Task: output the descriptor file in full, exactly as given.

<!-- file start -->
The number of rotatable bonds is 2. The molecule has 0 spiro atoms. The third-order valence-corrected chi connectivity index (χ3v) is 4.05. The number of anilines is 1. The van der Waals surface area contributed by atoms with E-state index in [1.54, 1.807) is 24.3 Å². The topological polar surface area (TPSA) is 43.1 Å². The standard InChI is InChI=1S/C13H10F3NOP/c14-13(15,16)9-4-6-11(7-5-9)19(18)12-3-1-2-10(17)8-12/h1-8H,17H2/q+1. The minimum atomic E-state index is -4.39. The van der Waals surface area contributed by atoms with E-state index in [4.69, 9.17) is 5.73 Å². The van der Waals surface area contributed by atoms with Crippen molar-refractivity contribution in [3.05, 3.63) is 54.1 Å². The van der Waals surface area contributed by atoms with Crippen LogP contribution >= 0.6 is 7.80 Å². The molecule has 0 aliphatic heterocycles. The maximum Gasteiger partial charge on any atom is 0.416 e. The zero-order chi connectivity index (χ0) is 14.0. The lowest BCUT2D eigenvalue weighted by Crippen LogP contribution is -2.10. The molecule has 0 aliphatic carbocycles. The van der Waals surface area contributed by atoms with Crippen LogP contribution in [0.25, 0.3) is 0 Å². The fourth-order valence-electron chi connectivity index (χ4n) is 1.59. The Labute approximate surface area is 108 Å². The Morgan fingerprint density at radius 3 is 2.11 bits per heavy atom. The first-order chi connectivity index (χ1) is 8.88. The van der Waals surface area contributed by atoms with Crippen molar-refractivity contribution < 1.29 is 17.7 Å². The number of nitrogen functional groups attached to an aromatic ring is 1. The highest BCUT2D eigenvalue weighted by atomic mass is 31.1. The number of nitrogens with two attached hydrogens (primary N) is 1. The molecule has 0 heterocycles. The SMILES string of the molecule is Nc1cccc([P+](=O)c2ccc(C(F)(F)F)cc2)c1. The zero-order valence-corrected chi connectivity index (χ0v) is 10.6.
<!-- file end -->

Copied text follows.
The number of rotatable bonds is 2. The molecule has 0 spiro atoms. The third-order valence-corrected chi connectivity index (χ3v) is 4.05. The number of anilines is 1. The van der Waals surface area contributed by atoms with E-state index in [1.54, 1.807) is 24.3 Å². The topological polar surface area (TPSA) is 43.1 Å². The standard InChI is InChI=1S/C13H10F3NOP/c14-13(15,16)9-4-6-11(7-5-9)19(18)12-3-1-2-10(17)8-12/h1-8H,17H2/q+1. The minimum atomic E-state index is -4.39. The van der Waals surface area contributed by atoms with E-state index in [4.69, 9.17) is 5.73 Å². The van der Waals surface area contributed by atoms with Crippen molar-refractivity contribution in [3.05, 3.63) is 54.1 Å². The van der Waals surface area contributed by atoms with Crippen LogP contribution >= 0.6 is 7.80 Å². The molecule has 0 aliphatic heterocycles. The maximum Gasteiger partial charge on any atom is 0.416 e. The zero-order chi connectivity index (χ0) is 14.0. The lowest BCUT2D eigenvalue weighted by Crippen LogP contribution is -2.10. The molecule has 0 aliphatic carbocycles. The van der Waals surface area contributed by atoms with Crippen LogP contribution in [0.25, 0.3) is 0 Å². The fourth-order valence-electron chi connectivity index (χ4n) is 1.59. The Labute approximate surface area is 108 Å². The Morgan fingerprint density at radius 3 is 2.11 bits per heavy atom. The first-order chi connectivity index (χ1) is 8.88. The van der Waals surface area contributed by atoms with Crippen molar-refractivity contribution < 1.29 is 17.7 Å². The number of nitrogen functional groups attached to an aromatic ring is 1. The highest BCUT2D eigenvalue weighted by atomic mass is 31.1. The number of nitrogens with two attached hydrogens (primary N) is 1. The molecule has 0 heterocycles. The SMILES string of the molecule is Nc1cccc([P+](=O)c2ccc(C(F)(F)F)cc2)c1. The zero-order valence-corrected chi connectivity index (χ0v) is 10.6.